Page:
Columbia Business School Hosts Six Entrepreneurs in Residence for 2014

Arthur J. “Art” Samberg, a successful hedge fund manager and the former chairman of Pequot Capital Management, the world’s largest hedge fund in the early 2000s, contributes generously to a variety of causes. In 2006, Art Samberg donated $25 million to the Columbia Business School, where he earned his MBA. Those funds allowed the school to endow 20 professorships.

Columbia Business School operates a number of programs for students and faculty, including the Entrepreneur in Residence Program. This program, led by Professor Clifford Schorer, invites four to six businesspeople to be entrepreneurial guests each academic year. These individuals lend their expertise to members of the Columbia community in the process of starting their own businesses, whether they be faculty, staff, or students. They also help develop the school’s entrepreneurship program.

The 2013-2014 Entrepreneurs in Residence include three alumni of the school. All six of the entrepreneurs will present workshops in the spring of 2014. Individuals with Columbia University email accounts may also meet with entrepreneurs by requesting a meeting through the school’s website.

The Arthur J. Samberg Institute for Teaching Excellence at Columbia

In 2002, alumni Art Samberg presented New York’s Columbia Business School with a donation of $10 million, an amount that was then used to establish the Arthur J. Samberg Institute for Teaching Excellence. The goal of the institute is to enhance the learning and teaching experiences of its faculty members by way of quality information, resources, and carefully constructed programs of study. The initiatives focus on insight, research, and forecast and are accessible by senior, junior, and visiting faculty staff at Columbia Business School.

Orientation programs are available for new faculty members, and a mentorship program allows junior faculty to connect with more experienced members, benefitting from their knowledge and wisdom. Teaching workshops are open for public observance by the entire faculty, and the staff members engage in roundtable discussion, individual coaching, and supplying feedback on teacher performance within the classroom. In establishing the institute, Art J. Samberg was successful in creating an initiative to improve the school’s teaching quality, the ongoing benefits of which are still experienced by the faculty and the students today.

The Founding Father of Modern Day Hedge Funds

Art Samberg is the owner of Hawkes Financial, LLC, an investment company based in Katonah, New York. Acclaimed for the financial support he offers to Columbia Business School, a donation by Art J. Samberg was responsible for the establishment of the Arthur J. Samberg Institute for Teaching Excellence. Arthur Samberg is a well-respected expert in the area of hedge funds.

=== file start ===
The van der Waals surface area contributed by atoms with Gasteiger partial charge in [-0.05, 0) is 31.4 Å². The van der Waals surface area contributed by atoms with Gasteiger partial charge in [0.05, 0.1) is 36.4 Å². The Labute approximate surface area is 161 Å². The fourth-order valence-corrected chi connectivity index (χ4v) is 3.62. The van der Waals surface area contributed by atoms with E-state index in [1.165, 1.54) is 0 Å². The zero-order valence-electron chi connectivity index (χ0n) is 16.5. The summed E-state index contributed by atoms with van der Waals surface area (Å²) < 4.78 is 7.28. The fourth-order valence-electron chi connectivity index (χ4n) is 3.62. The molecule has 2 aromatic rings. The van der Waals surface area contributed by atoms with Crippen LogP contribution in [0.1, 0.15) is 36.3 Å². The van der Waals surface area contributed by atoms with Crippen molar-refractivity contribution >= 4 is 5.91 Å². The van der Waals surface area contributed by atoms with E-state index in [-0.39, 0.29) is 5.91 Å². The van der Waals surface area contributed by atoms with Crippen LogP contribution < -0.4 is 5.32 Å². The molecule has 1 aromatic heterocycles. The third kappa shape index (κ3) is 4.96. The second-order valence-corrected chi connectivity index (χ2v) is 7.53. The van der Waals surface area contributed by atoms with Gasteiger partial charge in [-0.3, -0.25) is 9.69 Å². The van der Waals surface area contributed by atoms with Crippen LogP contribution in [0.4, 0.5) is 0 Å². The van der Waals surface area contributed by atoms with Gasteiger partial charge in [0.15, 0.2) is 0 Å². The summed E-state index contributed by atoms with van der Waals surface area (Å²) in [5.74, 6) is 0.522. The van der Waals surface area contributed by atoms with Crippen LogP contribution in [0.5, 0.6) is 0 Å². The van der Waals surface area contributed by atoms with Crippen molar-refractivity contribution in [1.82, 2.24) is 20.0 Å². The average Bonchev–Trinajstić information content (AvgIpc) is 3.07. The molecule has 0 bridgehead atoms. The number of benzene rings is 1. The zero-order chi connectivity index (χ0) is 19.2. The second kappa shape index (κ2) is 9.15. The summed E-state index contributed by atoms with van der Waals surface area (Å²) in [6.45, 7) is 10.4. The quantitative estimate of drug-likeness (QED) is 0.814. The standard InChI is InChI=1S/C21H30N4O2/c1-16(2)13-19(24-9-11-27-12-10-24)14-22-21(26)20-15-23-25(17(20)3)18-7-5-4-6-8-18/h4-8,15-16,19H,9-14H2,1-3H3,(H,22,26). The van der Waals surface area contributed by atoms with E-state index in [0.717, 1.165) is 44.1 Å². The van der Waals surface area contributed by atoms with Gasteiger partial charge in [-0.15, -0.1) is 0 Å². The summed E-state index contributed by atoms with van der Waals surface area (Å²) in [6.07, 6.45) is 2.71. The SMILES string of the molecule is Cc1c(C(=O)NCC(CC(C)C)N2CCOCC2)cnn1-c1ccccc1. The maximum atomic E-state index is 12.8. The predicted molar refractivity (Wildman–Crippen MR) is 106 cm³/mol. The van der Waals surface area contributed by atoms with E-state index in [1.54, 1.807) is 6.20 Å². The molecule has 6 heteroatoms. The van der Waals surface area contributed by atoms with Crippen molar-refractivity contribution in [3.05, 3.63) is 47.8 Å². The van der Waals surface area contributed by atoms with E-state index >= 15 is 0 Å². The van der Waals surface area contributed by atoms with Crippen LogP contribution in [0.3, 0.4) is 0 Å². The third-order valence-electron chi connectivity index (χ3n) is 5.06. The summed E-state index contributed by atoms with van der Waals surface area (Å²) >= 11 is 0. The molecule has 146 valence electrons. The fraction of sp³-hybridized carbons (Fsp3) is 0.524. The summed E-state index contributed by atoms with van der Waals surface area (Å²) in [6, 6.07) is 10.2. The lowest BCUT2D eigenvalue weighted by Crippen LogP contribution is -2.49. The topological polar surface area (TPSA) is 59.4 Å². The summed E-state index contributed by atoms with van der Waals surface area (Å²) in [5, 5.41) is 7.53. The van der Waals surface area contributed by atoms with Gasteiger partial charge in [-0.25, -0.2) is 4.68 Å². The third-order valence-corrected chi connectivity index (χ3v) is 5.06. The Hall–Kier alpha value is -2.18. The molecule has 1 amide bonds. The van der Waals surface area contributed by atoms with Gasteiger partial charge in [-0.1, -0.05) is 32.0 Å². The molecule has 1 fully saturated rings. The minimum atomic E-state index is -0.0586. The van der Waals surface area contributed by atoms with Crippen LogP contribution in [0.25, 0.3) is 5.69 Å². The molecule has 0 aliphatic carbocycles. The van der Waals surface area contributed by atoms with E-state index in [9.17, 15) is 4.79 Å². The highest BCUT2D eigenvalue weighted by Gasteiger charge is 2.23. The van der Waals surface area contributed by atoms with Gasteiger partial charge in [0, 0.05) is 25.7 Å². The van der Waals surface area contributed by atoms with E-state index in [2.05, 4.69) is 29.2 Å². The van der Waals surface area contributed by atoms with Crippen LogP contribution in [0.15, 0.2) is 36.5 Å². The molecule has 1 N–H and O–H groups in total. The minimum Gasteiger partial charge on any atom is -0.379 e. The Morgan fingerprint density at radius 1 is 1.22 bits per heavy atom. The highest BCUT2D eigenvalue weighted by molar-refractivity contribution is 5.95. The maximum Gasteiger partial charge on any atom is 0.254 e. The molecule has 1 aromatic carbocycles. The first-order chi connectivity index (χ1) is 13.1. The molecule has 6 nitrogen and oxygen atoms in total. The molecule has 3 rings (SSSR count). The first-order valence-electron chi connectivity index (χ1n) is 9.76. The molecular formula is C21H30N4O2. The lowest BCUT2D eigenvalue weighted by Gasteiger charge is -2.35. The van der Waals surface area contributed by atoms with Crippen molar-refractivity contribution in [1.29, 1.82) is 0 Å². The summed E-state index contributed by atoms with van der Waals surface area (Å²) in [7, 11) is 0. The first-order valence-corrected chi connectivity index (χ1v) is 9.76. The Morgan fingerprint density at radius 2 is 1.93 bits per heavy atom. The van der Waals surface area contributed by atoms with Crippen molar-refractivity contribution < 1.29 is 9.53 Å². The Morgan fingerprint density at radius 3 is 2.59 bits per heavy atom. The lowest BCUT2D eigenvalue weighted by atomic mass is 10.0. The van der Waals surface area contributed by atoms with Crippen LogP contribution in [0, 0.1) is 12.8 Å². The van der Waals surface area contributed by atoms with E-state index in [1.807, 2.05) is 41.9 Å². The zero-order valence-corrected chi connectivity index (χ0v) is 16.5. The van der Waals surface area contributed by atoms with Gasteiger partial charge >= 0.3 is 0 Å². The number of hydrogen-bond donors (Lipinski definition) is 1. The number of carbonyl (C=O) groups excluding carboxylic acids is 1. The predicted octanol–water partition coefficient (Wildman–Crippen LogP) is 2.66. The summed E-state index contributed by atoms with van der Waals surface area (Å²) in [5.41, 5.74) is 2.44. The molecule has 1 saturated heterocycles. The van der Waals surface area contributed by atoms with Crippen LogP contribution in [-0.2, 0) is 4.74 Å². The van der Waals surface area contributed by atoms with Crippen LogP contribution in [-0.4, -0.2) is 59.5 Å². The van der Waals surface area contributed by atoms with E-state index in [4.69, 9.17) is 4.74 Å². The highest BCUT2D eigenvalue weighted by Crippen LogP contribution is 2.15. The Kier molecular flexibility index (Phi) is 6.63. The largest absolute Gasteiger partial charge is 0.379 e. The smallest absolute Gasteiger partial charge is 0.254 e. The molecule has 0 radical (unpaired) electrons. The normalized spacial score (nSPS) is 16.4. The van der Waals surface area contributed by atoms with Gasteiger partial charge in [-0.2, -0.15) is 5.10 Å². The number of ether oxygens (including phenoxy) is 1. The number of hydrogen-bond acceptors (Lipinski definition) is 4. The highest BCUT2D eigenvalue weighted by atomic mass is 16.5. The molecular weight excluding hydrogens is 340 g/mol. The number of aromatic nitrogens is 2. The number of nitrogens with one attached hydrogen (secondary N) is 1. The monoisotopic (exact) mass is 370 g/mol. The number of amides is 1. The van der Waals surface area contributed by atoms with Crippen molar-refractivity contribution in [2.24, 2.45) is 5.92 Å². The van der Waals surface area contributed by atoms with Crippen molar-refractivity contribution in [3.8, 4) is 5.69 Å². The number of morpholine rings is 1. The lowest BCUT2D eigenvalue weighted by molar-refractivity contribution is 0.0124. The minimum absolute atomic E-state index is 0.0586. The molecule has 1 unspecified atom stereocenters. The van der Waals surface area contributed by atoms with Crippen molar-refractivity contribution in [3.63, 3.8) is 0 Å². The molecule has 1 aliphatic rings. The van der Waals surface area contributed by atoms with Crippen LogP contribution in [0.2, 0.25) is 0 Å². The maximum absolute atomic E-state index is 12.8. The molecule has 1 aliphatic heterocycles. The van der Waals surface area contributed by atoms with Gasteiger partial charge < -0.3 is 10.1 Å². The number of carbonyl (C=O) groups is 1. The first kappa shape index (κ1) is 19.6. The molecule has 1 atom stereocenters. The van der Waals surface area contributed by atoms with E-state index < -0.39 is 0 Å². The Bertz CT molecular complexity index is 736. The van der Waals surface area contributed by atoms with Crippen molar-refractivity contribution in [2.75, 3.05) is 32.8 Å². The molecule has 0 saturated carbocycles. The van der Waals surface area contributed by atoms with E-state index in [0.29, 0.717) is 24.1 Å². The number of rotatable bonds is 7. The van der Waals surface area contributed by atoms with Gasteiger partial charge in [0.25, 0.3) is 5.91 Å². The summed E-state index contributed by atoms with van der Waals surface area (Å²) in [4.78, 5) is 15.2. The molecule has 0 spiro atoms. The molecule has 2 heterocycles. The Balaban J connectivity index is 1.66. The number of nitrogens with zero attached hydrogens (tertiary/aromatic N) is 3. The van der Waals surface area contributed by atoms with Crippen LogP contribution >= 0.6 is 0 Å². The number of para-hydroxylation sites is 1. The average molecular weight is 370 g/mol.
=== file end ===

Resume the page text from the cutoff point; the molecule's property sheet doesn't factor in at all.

Alfred Winslow Jones, a reserved Australian sociology professional and intellectual, was responsible for founding hedge funds. Born in 1901 in Melbourne, Australia, Jones graduated from Harvard University in 1923 and travelled the world extensively following his graduation. After jaunts in Germany and Spain, Jones decided to pursue further study in the United States and found work as a Fortune magazine journalist. He experienced significant success after the article Fashions in Forecasting was published. This allowed Jones to quit Fortune, and in 1949 he created the first “hedged fund” together with four colleagues.

Jones was known for a measured and intellectual approach to investment; he purchased stocks with leverage and short-sold other stocks simultaneously. This daring and successful technique resulted in attention from the media, though many who tried to copy his investment strategy did not experience the same results. Today, the Jones method is more commonly known as the long/short equities model and remains a popular traditional structure for hedge funds worldwide.

Columbia Business School Reworks Curriculum

Art Samberg, a Columbia Business School alumnus and well-known hedge fund manager, has been honored for his generous donations to the school. In 2002, Art Samberg provided a gift that made it possible for Columbia to begin The Arthur J. Samberg Institute for Teaching Excellence. Four years later, he aided Columbia with a grant that allowed the endowment of 20 new professorships. More recently, in 2013, Art Samberg, a member of CBS’s Board of Overseers, generously pledged $25 million to Columbia Business School toward the construction of the school’s innovative new Manhattanville campus.

As part of its ongoing commitment to preparing its students for the rapidly changing world of international business and economics, the Columbia Business School recently introduced a new core curriculum for the class of 2015. The school unveiled its new approach over the summer of 2013, through a dozen online videos highlighting the most important reasons for the curriculum changes. Made to reflect changes in the modern business world, the new curriculum includes a credit-bearing leadership course that will be held during student orientation, rather than during the first semester; an increase in the number of electives first-year students are permitted to take; an increase in online coursework; and a complete makeover of the decision models course, which will now recognize the importance of big data in modern business.